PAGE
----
You Think You Know Pigs?By Hannah Schardt
They’re pink, sweaty, and lazy, right? WRONG! Read this Q&A to get the real dirt on pigs.
1. What makes a pig a pig?
For starters, there’s that snout. It’s big, strong, and flexible, with a great sense of smell. And it’s just right for sniffing out and digging up tasty treats underground.
Pig feet are also pretty special. Look at the hooves on the spotted pig above. It almost looks as if it’s wearing high heels. Pigs have four toes on each foot, but they usually stand only on the tips of the front two toes.
2. Are all pigs pink and hairless?
Many domestic pigs—the ones raised on farms—look pink (or spotted) and almost hairless. But wild pigs come in all shapes, sizes, and colors. The shaggy-maned, brown warthog has four warty bumps on its face. The red river hog has reddish fur and long, white whiskers on its cheeks. It’s hard to believe these two are Babe’s cousins!
3. How smart are pigs?
Pretty smart! In fact, some scientists believe they are even smarter than dogs. Pigs can be trained to do all sorts of tricks: jump through hoops, use mirrors to find food, and herd sheep. They can even use joysticks to play video games. So the next time someone calls you “pig-headed,” you can say, “Thanks.”
4. Are pigs dirty?
Pigs actually like to be clean. They’d rather not sleep in dirty bedding, and they are careful to poop far away from where they eat. But as you can see below, pigs do love mud. And there are good reasons for that. You may have heard the saying, “He sweats like a pig.” Well, pigs don’t sweat at all. So on hot days, they roll in mud to keep cool. Mud also makes a good sunscreen and insect repellent. (Try telling that to your parents next time you come to the back door covered in mud!)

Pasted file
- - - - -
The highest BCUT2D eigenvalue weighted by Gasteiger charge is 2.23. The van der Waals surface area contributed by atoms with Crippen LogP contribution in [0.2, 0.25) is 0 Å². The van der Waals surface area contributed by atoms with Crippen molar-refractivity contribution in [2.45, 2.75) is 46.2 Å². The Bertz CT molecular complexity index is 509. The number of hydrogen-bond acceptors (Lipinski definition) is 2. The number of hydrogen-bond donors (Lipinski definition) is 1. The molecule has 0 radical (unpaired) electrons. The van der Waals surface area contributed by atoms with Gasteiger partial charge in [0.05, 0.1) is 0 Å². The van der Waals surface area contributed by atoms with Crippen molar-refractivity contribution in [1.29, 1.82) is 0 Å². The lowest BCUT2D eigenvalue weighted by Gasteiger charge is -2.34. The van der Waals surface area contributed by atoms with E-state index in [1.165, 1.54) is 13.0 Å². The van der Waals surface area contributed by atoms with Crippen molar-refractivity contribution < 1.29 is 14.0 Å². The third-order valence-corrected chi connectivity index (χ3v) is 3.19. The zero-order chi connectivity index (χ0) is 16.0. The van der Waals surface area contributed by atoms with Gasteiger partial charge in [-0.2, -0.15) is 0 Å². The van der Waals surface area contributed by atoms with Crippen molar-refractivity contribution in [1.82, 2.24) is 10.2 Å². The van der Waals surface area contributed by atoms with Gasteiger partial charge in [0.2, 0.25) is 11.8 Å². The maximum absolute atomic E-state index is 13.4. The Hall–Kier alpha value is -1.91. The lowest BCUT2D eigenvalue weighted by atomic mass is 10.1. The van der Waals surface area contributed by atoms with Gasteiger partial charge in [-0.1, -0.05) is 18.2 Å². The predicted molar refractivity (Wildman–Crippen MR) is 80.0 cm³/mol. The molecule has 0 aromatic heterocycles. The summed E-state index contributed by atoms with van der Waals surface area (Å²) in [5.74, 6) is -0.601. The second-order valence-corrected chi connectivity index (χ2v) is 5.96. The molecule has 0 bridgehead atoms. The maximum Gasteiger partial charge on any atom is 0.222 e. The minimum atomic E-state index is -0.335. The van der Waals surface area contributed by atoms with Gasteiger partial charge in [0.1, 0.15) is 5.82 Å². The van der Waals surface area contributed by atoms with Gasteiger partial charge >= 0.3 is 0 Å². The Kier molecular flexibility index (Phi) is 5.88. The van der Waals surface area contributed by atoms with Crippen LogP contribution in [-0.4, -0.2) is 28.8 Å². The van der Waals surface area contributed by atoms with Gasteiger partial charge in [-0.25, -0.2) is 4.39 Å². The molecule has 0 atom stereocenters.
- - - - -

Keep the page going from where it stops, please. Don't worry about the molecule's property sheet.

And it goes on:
5. Are pigs slow?
Wild pigs are surprisingly speedy. They have to be. In the wild, pigs sometimes have to outrun predators such as lions or leopards. At top speed, a warthog can run 30 miles an hour. That might be faster than the speed limit in your neighborhood!
6. Where do pigs live?
Just about everywhere! Domestic pigs are raised all over the world. Wild pigs live in Africa, Asia, and Europe. They roam throughout woodlands, swamps, grasslands— even cities. (More on that later.) North and South America are home to their own pig-like animals: three species of peccary. Peccaries including the fuzzy collared peccary are not true pigs but are close relatives.
7. What do pigs “pig out” on?
Pigs are built for rooting, or digging in the earth with their snouts for underground food. Meals of mushrooms, worms, and grubs make for a dirty snout. Depending on where they live, pigs will also eat grass, berries, acorns, cactus, and animals such as snails and small snakes.
8. What are pig families like?
Mama pigs such as the wild boar below give birth to several piglets at a time—usually four to six, and sometimes as many as fourteen! Even after the piglets grow up, the females, called sows, often stay with their moms. Adult males, called boars, leave to hang out on their own.
Wild pigs belong in the wild, and domestic pigs belong on farms. But sometimes wild pigs move into cities. And sometimes domestic pigs escape and become wild, or feral (FAIR-ul). Both can cause big problems. The wild boar family above lives in Berlin, Germany. When boars in nearby forests figured out that they could find food and shelter in town, they moved right in. Some Berliners enjoy their piggy neighbors. But the boars tear up vegetable gardens, dig in lawns, and cause hundreds of traffic accidents each year. The first domestic pigs were brought to North America hundreds of years ago. Since then, many of them have escaped and become wild. Now millions of feral pigs live in North America. They trample and dig up native plants. Their rooting also tears up the soil. And they are such big eaters that sometimes they don’t leave enough food for other wild animals to survive.